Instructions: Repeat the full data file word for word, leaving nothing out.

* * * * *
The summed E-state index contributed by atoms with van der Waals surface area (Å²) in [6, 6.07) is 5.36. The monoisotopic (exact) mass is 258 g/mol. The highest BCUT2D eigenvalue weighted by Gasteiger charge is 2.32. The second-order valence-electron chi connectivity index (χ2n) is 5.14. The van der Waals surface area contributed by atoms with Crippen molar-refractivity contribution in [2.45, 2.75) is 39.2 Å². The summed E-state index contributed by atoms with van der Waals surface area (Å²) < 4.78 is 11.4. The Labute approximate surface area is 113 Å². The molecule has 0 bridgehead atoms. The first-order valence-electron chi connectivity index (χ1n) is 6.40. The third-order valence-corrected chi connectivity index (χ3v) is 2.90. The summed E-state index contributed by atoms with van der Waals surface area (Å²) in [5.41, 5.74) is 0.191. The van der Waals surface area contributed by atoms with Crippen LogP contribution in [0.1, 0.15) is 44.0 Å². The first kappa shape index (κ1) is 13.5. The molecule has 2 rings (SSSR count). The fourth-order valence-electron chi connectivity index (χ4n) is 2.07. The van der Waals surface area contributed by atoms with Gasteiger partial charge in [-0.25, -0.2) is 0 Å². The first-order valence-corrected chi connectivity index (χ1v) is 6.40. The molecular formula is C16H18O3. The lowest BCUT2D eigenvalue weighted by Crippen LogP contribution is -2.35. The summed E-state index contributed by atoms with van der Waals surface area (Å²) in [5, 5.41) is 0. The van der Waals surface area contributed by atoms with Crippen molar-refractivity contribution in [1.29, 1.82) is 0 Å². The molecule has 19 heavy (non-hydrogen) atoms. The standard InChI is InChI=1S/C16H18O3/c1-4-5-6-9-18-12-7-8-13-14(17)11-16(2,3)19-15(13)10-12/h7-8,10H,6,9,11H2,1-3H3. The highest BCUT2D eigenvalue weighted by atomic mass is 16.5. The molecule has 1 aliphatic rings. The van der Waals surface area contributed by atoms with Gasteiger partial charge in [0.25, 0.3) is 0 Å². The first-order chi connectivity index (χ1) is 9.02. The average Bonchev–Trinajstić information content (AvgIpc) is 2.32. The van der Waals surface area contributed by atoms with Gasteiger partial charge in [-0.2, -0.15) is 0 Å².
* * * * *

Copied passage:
The summed E-state index contributed by atoms with van der Waals surface area (Å²) in [6, 6.07) is 5.36. The monoisotopic (exact) mass is 258 g/mol. The highest BCUT2D eigenvalue weighted by Gasteiger charge is 2.32. The second-order valence-electron chi connectivity index (χ2n) is 5.14. The van der Waals surface area contributed by atoms with Crippen molar-refractivity contribution in [2.45, 2.75) is 39.2 Å². The summed E-state index contributed by atoms with van der Waals surface area (Å²) < 4.78 is 11.4. The Labute approximate surface area is 113 Å². The molecule has 0 bridgehead atoms. The first-order valence-electron chi connectivity index (χ1n) is 6.40. The third-order valence-corrected chi connectivity index (χ3v) is 2.90. The summed E-state index contributed by atoms with van der Waals surface area (Å²) in [5.41, 5.74) is 0.191. The van der Waals surface area contributed by atoms with Crippen LogP contribution in [0.1, 0.15) is 44.0 Å². The first kappa shape index (κ1) is 13.5. The molecule has 2 rings (SSSR count). The fourth-order valence-electron chi connectivity index (χ4n) is 2.07. The van der Waals surface area contributed by atoms with Gasteiger partial charge in [-0.25, -0.2) is 0 Å². The first-order valence-corrected chi connectivity index (χ1v) is 6.40. The molecular formula is C16H18O3. The lowest BCUT2D eigenvalue weighted by Crippen LogP contribution is -2.35. The summed E-state index contributed by atoms with van der Waals surface area (Å²) in [5, 5.41) is 0. The van der Waals surface area contributed by atoms with Crippen molar-refractivity contribution in [1.29, 1.82) is 0 Å². The molecule has 19 heavy (non-hydrogen) atoms. The standard InChI is InChI=1S/C16H18O3/c1-4-5-6-9-18-12-7-8-13-14(17)11-16(2,3)19-15(13)10-12/h7-8,10H,6,9,11H2,1-3H3. The highest BCUT2D eigenvalue weighted by atomic mass is 16.5. The molecule has 1 aliphatic rings. The van der Waals surface area contributed by atoms with Gasteiger partial charge in [0.25, 0.3) is 0 Å². The first-order chi connectivity index (χ1) is 9.02. The average Bonchev–Trinajstić information content (AvgIpc) is 2.32. The van der Waals surface area contributed by atoms with Gasteiger partial charge in [-0.2, -0.15) is 0 Å².